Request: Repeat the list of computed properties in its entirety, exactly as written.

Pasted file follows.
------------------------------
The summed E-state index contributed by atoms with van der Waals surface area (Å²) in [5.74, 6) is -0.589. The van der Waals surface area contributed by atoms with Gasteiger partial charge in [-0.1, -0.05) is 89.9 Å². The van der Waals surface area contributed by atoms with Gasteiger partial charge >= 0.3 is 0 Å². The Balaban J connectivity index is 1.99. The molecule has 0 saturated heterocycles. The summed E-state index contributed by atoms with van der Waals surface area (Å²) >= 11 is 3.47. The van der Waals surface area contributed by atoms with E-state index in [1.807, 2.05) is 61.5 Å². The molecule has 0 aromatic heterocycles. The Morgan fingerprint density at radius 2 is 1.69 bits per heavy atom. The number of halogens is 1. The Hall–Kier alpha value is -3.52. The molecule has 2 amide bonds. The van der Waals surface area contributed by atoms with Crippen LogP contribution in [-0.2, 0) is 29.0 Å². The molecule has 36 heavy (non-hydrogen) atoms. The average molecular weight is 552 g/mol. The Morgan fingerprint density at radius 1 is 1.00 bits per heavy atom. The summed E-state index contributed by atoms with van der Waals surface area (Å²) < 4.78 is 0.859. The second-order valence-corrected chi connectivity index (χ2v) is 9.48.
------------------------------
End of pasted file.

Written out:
The summed E-state index contributed by atoms with van der Waals surface area (Å²) in [5.74, 6) is -0.589. The van der Waals surface area contributed by atoms with Gasteiger partial charge in [-0.1, -0.05) is 89.9 Å². The van der Waals surface area contributed by atoms with Gasteiger partial charge >= 0.3 is 0 Å². The Balaban J connectivity index is 1.99. The molecule has 0 saturated heterocycles. The summed E-state index contributed by atoms with van der Waals surface area (Å²) >= 11 is 3.47. The van der Waals surface area contributed by atoms with E-state index in [1.807, 2.05) is 61.5 Å². The molecule has 0 aromatic heterocycles. The Morgan fingerprint density at radius 2 is 1.69 bits per heavy atom. The number of halogens is 1. The Hall–Kier alpha value is -3.52. The molecule has 2 amide bonds. The van der Waals surface area contributed by atoms with Crippen LogP contribution in [-0.2, 0) is 29.0 Å². The molecule has 36 heavy (non-hydrogen) atoms. The average molecular weight is 552 g/mol. The Morgan fingerprint density at radius 1 is 1.00 bits per heavy atom. The summed E-state index contributed by atoms with van der Waals surface area (Å²) < 4.78 is 0.859. The second-order valence-corrected chi connectivity index (χ2v) is 9.48.